Australia: the land of deadly spiders and snakes, heat waves, sunburns, coral bleaching, knife-know-it-alls, and perpetual elections. But also home of the delightful Hugh Wolverine Jackman, who has the singing voice of an angel, so it all balances out.
Also, remember Australia’s 2012-2013 "Angry Summer"? That summer was so hot that the Australian Bureau of Meteorology had to add colours to their temperature maps to represent the record breaking temperatures. There were extreme heatwaves, multiple blackouts, and severe bushfires. But can we blame this all on climate change?
For the past couple of decades or so, climate scientists thought that it would be a good idea if we all got together and tried and keep the world from heating up by 2°C (that’s 2°C above what it was before the industrial revolution). Then, at the Paris Climate Conference in 2015, in a pleasantly-shocking turn of events, most countries in the world agreed to try to keep the additional global warming warm-up to under 1.5°C (again, that’s 1.5°C above what it was before the industrial revolution). The difference between 1.5 and 2°C may seem insignificant, I mean, what can half a degree really do? But, think about it—would 98 Degrees still be your favourite boy band if they'd been called 97.5 Degrees? (And before you get all up in arms, no, 98 Degrees was NOT performing in Fahrenheit! That would make zero sense! 98°C, much like the funky foursome, is, quite literally, too hot to handle. If they were 98°F, they might as well have been called "Slightly Below Typical Body Temperature: Boy Band Edition.")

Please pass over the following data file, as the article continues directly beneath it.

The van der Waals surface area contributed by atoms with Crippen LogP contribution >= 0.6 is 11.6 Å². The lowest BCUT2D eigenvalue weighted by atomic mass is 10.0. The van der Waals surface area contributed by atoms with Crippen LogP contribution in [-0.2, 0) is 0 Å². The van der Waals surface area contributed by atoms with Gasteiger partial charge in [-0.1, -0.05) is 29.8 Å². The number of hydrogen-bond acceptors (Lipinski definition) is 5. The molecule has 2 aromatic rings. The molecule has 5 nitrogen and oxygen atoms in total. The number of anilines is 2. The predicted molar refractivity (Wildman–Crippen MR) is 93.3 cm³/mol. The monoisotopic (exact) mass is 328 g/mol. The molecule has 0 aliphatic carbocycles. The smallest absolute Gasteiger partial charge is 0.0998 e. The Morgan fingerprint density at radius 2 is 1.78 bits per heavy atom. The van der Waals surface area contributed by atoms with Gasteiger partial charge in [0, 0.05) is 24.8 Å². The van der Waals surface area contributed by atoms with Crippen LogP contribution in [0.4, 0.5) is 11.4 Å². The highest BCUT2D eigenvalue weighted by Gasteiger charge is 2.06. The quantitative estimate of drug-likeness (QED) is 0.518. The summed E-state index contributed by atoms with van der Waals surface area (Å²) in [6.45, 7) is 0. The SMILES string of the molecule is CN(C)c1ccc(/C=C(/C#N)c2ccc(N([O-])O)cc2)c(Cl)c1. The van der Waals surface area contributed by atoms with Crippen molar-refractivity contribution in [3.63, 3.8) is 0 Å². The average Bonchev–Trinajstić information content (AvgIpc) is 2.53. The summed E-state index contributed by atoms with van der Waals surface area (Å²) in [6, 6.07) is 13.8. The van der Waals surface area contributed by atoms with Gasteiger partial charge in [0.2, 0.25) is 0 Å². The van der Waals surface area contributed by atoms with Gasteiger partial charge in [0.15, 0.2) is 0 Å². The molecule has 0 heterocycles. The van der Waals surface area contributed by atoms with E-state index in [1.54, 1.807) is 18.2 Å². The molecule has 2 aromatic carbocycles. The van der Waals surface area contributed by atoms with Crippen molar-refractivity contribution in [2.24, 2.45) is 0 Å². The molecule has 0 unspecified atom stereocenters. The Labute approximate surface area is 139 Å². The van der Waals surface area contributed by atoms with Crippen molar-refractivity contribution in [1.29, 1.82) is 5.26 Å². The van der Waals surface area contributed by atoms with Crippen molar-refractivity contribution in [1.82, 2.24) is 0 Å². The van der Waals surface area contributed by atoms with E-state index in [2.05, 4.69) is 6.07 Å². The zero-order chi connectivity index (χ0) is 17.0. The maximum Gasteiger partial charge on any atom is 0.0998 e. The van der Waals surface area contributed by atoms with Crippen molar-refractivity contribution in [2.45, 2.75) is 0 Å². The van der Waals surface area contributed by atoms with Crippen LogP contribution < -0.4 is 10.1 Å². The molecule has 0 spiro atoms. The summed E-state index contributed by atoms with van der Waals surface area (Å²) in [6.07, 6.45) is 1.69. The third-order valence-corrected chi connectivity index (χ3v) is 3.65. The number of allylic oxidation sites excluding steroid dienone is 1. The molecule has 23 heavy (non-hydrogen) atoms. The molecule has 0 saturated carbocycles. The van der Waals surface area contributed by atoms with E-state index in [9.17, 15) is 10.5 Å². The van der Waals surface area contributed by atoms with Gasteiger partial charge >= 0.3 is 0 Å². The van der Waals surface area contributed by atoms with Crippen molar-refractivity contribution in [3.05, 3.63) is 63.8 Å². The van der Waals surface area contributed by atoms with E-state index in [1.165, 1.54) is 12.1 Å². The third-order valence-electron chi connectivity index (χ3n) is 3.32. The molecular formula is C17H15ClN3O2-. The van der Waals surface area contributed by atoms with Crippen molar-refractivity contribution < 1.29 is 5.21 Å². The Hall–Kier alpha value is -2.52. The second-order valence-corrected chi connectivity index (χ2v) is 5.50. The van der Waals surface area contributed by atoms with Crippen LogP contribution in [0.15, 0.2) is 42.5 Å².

So, what does this have to do with Australia? A new study in Nature Climate Change takes a look at how much worse off Australia will be with global temperatures being either 1.5 or 2°C warmer. And SURPRISE: 2° is significantly worse for Australia than 1.5°.
Using an ensemble of climate model simulations, the authors found that currently each Australian summer has a 36−52% chance of having similar conditions as Angry Summer. With global temperatures at the 1.5° limit, Australian summers will have a 50−65% chance of being another Angry Summer. And with global temperatures at the 2° limit, each Australian summer will have a 70−84% chance of being an Angry Summer copycat.
So… good luck Australia!
Note: the IPCC is currently trying to figure out when the world will reach the 1.5° threshold, but some estimates are for as early as 2026. My guess is 2035, but that's only because that's how many jelly beans are always in a jar.